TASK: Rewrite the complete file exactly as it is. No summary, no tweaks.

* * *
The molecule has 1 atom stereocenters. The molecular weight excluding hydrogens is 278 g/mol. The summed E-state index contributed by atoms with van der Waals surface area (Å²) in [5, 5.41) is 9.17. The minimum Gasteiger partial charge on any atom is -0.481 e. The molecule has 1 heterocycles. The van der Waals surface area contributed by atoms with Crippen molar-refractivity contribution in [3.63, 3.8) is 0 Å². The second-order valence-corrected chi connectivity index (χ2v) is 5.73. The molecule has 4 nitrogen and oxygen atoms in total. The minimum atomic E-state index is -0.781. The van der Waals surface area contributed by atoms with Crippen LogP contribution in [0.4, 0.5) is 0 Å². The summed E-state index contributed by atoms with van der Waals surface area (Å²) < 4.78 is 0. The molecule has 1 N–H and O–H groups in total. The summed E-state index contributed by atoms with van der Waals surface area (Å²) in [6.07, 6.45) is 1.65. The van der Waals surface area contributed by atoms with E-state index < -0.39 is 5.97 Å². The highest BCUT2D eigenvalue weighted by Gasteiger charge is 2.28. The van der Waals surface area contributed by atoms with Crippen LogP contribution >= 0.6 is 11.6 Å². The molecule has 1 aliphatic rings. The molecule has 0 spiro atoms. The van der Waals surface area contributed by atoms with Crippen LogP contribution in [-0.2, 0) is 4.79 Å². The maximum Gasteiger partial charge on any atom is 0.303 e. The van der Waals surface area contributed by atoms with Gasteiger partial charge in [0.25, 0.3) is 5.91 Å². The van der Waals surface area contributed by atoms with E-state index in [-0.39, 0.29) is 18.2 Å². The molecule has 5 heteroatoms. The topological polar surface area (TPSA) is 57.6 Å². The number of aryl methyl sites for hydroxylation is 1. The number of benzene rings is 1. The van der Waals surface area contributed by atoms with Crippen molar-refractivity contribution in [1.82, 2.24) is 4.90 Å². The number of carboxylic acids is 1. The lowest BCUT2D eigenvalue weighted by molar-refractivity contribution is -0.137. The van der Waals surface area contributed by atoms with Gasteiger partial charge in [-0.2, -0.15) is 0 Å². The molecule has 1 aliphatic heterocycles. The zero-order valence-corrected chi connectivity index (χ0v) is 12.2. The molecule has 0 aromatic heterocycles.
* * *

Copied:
The molecule has 1 atom stereocenters. The molecular weight excluding hydrogens is 278 g/mol. The summed E-state index contributed by atoms with van der Waals surface area (Å²) in [5, 5.41) is 9.17. The minimum Gasteiger partial charge on any atom is -0.481 e. The molecule has 1 heterocycles. The van der Waals surface area contributed by atoms with Crippen molar-refractivity contribution in [3.63, 3.8) is 0 Å². The second-order valence-corrected chi connectivity index (χ2v) is 5.73. The molecule has 4 nitrogen and oxygen atoms in total. The minimum atomic E-state index is -0.781. The van der Waals surface area contributed by atoms with Crippen LogP contribution in [0.4, 0.5) is 0 Å². The summed E-state index contributed by atoms with van der Waals surface area (Å²) < 4.78 is 0. The molecule has 1 N–H and O–H groups in total. The summed E-state index contributed by atoms with van der Waals surface area (Å²) in [6.07, 6.45) is 1.65. The van der Waals surface area contributed by atoms with E-state index < -0.39 is 5.97 Å². The highest BCUT2D eigenvalue weighted by Gasteiger charge is 2.28. The van der Waals surface area contributed by atoms with Crippen LogP contribution >= 0.6 is 11.6 Å². The molecule has 1 aliphatic rings. The molecule has 0 spiro atoms. The van der Waals surface area contributed by atoms with Crippen LogP contribution in [-0.2, 0) is 4.79 Å². The maximum Gasteiger partial charge on any atom is 0.303 e. The van der Waals surface area contributed by atoms with Gasteiger partial charge in [0.25, 0.3) is 5.91 Å². The van der Waals surface area contributed by atoms with E-state index in [-0.39, 0.29) is 18.2 Å². The molecule has 5 heteroatoms. The topological polar surface area (TPSA) is 57.6 Å². The number of aryl methyl sites for hydroxylation is 1. The number of benzene rings is 1. The van der Waals surface area contributed by atoms with Crippen molar-refractivity contribution in [1.82, 2.24) is 4.90 Å². The number of carboxylic acids is 1. The lowest BCUT2D eigenvalue weighted by molar-refractivity contribution is -0.137. The van der Waals surface area contributed by atoms with Gasteiger partial charge in [-0.2, -0.15) is 0 Å². The molecule has 1 aliphatic heterocycles. The zero-order valence-corrected chi connectivity index (χ0v) is 12.2. The molecule has 0 aromatic heterocycles.